Scheduled cuts in Medicaid DSH payments to hospitals will be delayed until at least late May under new federal spending legislation.
The cuts in Medicaid disproportionate share allotments to the states, mandated by the Affordable Care Act and delayed several times by Congress – including twice in FY 2020 alone under continuing resolutions to fund the federal government – are among a number of so-called “extenders” included in spending bills passed by Congress this week and sent to the president for his signature.
Authorization for delaying the cut in allotments to the states, which would have resulted in reduced Medicaid DSH payments for many hospitals – including private safety-net hospitals – would expire on May 22. Congress is expected to address Medicaid DSH, along with surprise medical bills, the price of prescription drugs, and other health care matters, before that time.
SNAP has argued against Medicaid DSH cuts for a number of years, doing so most recently in an October 2019 message to members of Pennsylvania’s congressional delegation in which it wrote that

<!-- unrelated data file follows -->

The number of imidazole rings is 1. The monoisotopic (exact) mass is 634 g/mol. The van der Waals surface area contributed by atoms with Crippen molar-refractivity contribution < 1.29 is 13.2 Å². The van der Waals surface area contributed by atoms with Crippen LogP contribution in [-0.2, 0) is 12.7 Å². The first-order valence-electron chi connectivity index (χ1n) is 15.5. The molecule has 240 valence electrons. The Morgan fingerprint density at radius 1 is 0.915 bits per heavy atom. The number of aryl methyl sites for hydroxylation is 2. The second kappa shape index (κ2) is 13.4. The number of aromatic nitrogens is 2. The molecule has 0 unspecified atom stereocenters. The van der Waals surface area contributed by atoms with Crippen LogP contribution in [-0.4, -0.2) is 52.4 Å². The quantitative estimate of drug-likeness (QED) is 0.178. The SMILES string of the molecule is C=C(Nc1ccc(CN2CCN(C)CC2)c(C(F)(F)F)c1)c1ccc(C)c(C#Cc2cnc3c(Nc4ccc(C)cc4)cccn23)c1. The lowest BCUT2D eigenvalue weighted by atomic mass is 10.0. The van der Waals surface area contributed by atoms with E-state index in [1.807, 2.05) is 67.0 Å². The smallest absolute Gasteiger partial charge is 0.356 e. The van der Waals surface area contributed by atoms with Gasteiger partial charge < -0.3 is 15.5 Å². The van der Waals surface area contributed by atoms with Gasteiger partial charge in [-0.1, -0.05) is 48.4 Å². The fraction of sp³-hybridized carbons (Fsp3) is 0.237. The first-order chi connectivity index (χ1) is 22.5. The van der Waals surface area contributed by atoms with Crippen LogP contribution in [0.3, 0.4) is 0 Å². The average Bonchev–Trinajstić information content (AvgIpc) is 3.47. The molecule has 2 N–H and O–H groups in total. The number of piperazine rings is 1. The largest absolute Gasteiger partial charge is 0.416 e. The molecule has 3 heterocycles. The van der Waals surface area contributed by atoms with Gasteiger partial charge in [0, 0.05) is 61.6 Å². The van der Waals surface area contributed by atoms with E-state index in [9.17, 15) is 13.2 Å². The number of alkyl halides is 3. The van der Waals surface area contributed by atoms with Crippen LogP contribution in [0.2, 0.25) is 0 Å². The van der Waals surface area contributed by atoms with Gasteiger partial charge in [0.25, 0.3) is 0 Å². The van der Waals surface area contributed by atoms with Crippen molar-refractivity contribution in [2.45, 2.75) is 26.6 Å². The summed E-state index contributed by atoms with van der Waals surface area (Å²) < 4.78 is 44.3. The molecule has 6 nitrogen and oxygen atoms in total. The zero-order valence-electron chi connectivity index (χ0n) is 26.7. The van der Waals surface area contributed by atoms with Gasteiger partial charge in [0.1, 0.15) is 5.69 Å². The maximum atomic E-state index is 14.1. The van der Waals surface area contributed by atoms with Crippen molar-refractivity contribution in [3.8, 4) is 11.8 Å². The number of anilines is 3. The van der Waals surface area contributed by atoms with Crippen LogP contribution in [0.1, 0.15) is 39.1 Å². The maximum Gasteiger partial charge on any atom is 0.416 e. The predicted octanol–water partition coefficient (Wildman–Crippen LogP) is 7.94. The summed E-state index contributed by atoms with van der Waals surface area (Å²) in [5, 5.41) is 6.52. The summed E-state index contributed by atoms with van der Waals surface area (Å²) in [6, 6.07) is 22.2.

Should the Medicaid DSH cut take effect, Pennsylvania would lose 40 percent of its federal Medicaid DSH allotment in FY 2020 and 80 percent of its allotment each year from FY 2021 to FY 2025. Such devastating cuts could jeopardize access to care for the state’s uninsured and jeopardize the ability of the state’s safety-net hospitals to serve them. It is essential, for the sake of Pennsylvania’s health care safety net and the communities and patients that safety net serves, that the Medicaid DSH cut continue to be delayed.
Learn more about the delay in Medicaid DSH cuts and other aspects of this recent health care spending legislation in the Becker’s Hospital Review article “Congress unveils $1.3T spending deal: 5 healthcare takeaways.”